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Kingdom Of Crooked Mirrors. What Are Cognitive Biases? - Self-development
Kingdom Of Crooked Mirrors. What Are Cognitive Biases? - Self-development

Video: Kingdom Of Crooked Mirrors. What Are Cognitive Biases? - Self-development

Video: Kingdom Of Crooked Mirrors. What Are Cognitive Biases? - Self-development
Video: 12 Cognitive Biases Explained - How to Think Better and More Logically Removing Bias 2023, June

"I remember exactly, it was." "I knew it would be bad." "I can stop at any moment." By pronouncing such phrases, a person is absolutely confident in his own words. However, it can be cognitive biases. A concept that includes a huge number of stereotyped breakdowns and thinking errors

Cognitive biases can seriously harm our lives. By learning to recognize and get rid of them, we learn to think more rationally and productively.


“The first studies of cognitive biases are linked to the names of Daniel Kahneman and Amos Tversky. Initially, they believed that cognitive biases relate mainly to decision making and some other thought processes such as reasoning and judgment making.”

Cognitive biases are illogical conclusions, preconceived beliefs that distort perception. These are some errors of thinking that occur according to a certain pattern, systematically. Through cognitive distortions, our minds convince us that things aren't really real

The emergence of cognitive biases is caused, oddly enough, by an evolutionary process. The ability of our ancestors to think quickly was the true choice between life and death. And until now, in an effort to solve faster, we take the shortcut, evaluating the facts. Often this estimate turns out to be wrong.

Classically, cognitive biases are divided into 4 groups

  • 1. Distortions related to behavior and decision making.
  • 2. Distortions associated with probabilities and stereotypes.
  • 3. Socially conditioned distortions.
  • 4. Distortions associated with memory errors.

Alas, this is a rather conditional division that does not allow understanding the chain of cause-effect. In more detail, the causes of distortions are explained by the groups of problems:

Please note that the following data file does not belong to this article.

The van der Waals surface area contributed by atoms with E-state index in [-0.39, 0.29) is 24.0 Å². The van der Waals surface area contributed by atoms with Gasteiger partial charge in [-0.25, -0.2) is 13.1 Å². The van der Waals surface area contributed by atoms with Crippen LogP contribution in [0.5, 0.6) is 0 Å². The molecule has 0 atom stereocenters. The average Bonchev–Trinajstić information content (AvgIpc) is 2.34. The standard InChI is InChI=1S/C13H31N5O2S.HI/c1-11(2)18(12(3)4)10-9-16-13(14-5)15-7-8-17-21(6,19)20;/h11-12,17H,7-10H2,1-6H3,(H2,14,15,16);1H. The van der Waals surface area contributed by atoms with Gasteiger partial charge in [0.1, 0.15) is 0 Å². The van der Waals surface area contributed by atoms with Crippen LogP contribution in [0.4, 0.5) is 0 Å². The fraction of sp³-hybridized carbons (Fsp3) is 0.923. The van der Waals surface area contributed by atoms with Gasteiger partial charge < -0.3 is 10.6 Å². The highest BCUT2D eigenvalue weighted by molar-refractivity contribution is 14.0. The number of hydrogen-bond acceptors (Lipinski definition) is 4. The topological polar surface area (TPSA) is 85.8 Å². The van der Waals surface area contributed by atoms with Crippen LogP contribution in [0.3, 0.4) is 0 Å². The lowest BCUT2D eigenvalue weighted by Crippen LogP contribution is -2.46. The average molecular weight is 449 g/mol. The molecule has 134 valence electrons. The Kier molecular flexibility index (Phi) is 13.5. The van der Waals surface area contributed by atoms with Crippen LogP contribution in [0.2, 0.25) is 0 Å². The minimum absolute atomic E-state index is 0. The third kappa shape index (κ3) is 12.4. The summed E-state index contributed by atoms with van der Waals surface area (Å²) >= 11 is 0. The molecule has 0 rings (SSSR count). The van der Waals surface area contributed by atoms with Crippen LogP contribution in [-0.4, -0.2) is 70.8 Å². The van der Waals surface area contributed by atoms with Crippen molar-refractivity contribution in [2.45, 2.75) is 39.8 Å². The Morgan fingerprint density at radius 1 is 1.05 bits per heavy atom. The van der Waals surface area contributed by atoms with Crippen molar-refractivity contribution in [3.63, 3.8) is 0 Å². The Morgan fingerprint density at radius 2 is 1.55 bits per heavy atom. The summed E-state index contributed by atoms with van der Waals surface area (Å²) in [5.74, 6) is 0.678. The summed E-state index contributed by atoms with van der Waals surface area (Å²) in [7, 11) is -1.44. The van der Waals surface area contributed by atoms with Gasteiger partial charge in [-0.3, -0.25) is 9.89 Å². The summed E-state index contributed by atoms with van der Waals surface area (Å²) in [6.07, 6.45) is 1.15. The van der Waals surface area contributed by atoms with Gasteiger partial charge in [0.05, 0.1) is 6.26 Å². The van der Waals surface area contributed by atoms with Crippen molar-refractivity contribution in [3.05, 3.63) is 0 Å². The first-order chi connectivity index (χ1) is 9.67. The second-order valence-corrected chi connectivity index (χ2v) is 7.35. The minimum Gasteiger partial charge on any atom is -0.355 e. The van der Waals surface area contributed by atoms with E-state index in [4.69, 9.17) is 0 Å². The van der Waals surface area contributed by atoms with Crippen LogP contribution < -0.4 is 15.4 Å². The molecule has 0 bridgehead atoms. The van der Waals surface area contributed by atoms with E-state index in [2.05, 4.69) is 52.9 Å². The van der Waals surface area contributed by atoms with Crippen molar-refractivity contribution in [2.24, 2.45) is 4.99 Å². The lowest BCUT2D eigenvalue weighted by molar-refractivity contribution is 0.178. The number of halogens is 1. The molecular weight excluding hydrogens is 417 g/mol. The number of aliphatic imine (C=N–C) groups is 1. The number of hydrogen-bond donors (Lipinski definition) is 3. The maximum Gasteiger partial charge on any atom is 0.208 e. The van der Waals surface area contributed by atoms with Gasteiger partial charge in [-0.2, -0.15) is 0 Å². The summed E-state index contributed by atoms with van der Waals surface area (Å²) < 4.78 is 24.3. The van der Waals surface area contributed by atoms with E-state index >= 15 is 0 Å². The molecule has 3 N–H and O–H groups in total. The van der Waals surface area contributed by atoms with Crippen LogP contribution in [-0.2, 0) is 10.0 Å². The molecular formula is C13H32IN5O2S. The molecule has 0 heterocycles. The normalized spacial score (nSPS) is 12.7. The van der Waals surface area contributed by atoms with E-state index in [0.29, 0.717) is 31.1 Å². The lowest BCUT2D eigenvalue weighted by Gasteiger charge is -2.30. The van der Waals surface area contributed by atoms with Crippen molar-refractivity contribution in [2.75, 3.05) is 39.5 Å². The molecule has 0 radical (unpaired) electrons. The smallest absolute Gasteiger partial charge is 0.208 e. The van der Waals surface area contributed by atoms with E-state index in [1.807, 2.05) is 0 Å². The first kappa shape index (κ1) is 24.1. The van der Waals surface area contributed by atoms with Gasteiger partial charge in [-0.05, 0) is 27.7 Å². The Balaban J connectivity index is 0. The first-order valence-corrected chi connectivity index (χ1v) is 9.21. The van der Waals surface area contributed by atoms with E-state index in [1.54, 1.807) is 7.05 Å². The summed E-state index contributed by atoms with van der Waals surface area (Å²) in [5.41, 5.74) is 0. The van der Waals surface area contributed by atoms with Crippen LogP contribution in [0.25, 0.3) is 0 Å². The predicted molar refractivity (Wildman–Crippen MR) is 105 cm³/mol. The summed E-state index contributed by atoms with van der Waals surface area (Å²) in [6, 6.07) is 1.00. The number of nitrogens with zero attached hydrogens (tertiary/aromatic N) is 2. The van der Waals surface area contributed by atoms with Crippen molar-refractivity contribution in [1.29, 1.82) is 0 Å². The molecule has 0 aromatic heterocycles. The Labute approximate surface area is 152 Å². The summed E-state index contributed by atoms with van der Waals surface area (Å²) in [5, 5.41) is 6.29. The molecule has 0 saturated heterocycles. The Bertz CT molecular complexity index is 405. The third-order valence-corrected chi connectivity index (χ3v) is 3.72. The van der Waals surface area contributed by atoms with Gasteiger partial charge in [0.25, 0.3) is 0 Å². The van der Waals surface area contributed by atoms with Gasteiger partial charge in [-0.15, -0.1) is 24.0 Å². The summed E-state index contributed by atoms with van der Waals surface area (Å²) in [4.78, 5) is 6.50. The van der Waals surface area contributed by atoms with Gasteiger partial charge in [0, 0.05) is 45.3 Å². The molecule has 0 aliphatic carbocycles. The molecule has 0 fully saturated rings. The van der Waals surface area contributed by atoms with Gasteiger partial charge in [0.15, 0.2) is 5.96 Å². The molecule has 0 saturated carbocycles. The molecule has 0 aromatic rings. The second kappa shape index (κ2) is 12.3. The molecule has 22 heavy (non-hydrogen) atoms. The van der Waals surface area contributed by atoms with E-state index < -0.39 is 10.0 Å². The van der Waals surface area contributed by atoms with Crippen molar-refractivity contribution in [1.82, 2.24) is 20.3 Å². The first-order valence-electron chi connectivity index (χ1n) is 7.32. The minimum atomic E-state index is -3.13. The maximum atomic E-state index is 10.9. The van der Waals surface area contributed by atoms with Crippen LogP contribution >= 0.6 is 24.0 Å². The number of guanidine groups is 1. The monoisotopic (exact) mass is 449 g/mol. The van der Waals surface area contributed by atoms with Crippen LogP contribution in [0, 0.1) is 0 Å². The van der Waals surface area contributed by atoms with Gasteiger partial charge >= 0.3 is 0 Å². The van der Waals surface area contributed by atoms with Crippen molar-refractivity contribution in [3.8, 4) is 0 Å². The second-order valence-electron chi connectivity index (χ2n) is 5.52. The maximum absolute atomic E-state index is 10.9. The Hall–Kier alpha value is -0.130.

• 1. An overabundance of information
  • 2. Non-obviousness of meaning, ambiguity.
  • 3. The need to act very quickly.
  • 4. Filter to simple. It is more convenient for the brain to remember what is simple and transparent, rather than complex and too ambiguous.


As a rule, the problem of an overabundance of information entails other problems associated with cognitive biases. It's easier for us to remember what is often, in plain sight and with repetitions. The most striking example in this group is central television. As, in fact, the rest of the media. From all the information at the right time, our brain will choose exactly what it has already seen and heard many times.

A popular cognitive error "truth illusion" is the belief that information is true if it has been heard multiple times.

In the case of ambiguity, the brain can more easily remember the information that is surprising and rare. We tend to endow something strange with more importance than it really is

As for the third problem leading to cognitive traps, we can say that speed is a way of modern life. There is more and more information around us and less and less time. In such a situation, the brain needs to very quickly process what is coming from the outside in order to be able to make a decision. To decide and act further, you need to be sure that our action at the moment is the only right and important. That by our action we can influence. But in reality, some of that confidence is just overconfidence. For example, the popular egocentric distortion "the overconfidence effect" - you need to exaggerate something in the past to have weight now. "I've always been very diligent!"

Filtering information is closely related to the memory mechanism. We filter and process new things after the fact. It so happens that memories acquire a brighter color, and some subfacts of what happened are reversed. And now we already own something that actually was not in this form. Attribution error - confidence in the fact of the past, which is in fact a scene from a film (play). Cryptomnesia is the appropriation of ideas without malicious intent, where a memory is taken as a product of one's own imagination.

Correction of cognitive distortions

The very first step towards getting rid of cognitive errors is identifying them. Once you understand the distortion, it is easier to correct its effects. But it so happens that even after the absolute awareness of the cognitive error, we continue to perform irrational actions and draw wrong conclusions. In this case, one awareness of the fact of cognitive distortions is not enough; it is better to work out in stages the entire structure of their appearance.

  • Don't rely entirely on your memory, use hard facts.
  • Resist the excess of secondary information you do not need - in this case, it is better to “cool off” to the media. You can also find out world news in light mode.
  • Understand and accept your emotions. It so happens that it is excessive emotion that interferes with a truthful analysis of what is happening.

You can also use cognitive-behavioral therapy tools, for example, in a group. Cognitive Behavioral Therapy is about working with your own automatic thoughts to correct your emotions and actions. This is cognitive restructuring.

And most importantly, the study of cognitive distortions and the associated traps of consciousness will allow you to successfully bypass the pitfalls of your mind and prevent those who are trying to manipulate you with this.

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